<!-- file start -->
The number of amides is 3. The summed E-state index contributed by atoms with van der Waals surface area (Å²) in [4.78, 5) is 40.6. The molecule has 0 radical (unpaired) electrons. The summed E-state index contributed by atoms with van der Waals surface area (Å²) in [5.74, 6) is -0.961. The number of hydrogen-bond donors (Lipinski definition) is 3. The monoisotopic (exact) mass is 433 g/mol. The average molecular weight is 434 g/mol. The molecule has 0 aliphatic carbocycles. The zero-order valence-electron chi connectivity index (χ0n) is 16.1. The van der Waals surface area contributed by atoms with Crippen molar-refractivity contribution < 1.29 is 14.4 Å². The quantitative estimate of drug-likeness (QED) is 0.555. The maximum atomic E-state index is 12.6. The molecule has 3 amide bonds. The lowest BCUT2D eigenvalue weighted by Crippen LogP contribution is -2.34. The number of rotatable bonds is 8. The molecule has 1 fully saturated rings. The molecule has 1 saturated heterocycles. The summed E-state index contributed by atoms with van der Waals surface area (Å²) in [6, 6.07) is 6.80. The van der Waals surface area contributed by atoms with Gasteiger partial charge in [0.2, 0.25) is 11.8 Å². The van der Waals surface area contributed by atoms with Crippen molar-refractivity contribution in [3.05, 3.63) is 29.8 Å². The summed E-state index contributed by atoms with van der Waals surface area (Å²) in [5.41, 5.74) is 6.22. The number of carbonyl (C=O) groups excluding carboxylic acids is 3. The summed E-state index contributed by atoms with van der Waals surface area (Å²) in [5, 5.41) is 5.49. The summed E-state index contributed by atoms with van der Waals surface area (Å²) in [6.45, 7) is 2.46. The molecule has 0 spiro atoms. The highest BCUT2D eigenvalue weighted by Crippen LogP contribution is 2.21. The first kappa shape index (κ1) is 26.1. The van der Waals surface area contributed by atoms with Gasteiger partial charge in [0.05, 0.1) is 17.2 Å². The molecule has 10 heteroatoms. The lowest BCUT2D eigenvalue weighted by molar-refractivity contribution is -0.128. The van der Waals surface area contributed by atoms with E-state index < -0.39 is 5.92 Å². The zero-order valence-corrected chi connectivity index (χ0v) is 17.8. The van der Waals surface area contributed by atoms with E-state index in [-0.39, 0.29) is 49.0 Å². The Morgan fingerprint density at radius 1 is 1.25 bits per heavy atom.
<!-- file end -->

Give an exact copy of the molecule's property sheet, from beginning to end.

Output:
The number of amides is 3. The summed E-state index contributed by atoms with van der Waals surface area (Å²) in [4.78, 5) is 40.6. The molecule has 0 radical (unpaired) electrons. The summed E-state index contributed by atoms with van der Waals surface area (Å²) in [5.74, 6) is -0.961. The number of hydrogen-bond donors (Lipinski definition) is 3. The monoisotopic (exact) mass is 433 g/mol. The average molecular weight is 434 g/mol. The molecule has 0 aliphatic carbocycles. The zero-order valence-electron chi connectivity index (χ0n) is 16.1. The van der Waals surface area contributed by atoms with Crippen molar-refractivity contribution < 1.29 is 14.4 Å². The quantitative estimate of drug-likeness (QED) is 0.555. The maximum atomic E-state index is 12.6. The molecule has 3 amide bonds. The lowest BCUT2D eigenvalue weighted by Crippen LogP contribution is -2.34. The number of rotatable bonds is 8. The molecule has 1 fully saturated rings. The molecule has 1 saturated heterocycles. The summed E-state index contributed by atoms with van der Waals surface area (Å²) in [6, 6.07) is 6.80. The van der Waals surface area contributed by atoms with Gasteiger partial charge in [0.2, 0.25) is 11.8 Å². The van der Waals surface area contributed by atoms with Crippen molar-refractivity contribution in [3.05, 3.63) is 29.8 Å². The summed E-state index contributed by atoms with van der Waals surface area (Å²) in [5.41, 5.74) is 6.22. The number of carbonyl (C=O) groups excluding carboxylic acids is 3. The summed E-state index contributed by atoms with van der Waals surface area (Å²) in [5, 5.41) is 5.49. The summed E-state index contributed by atoms with van der Waals surface area (Å²) in [6.45, 7) is 2.46. The molecule has 0 spiro atoms. The highest BCUT2D eigenvalue weighted by Crippen LogP contribution is 2.21. The first kappa shape index (κ1) is 26.1. The van der Waals surface area contributed by atoms with Gasteiger partial charge in [0.05, 0.1) is 17.2 Å². The molecule has 10 heteroatoms. The lowest BCUT2D eigenvalue weighted by molar-refractivity contribution is -0.128. The van der Waals surface area contributed by atoms with E-state index < -0.39 is 5.92 Å². The zero-order valence-corrected chi connectivity index (χ0v) is 17.8. The van der Waals surface area contributed by atoms with E-state index in [-0.39, 0.29) is 49.0 Å². The Morgan fingerprint density at radius 1 is 1.25 bits per heavy atom.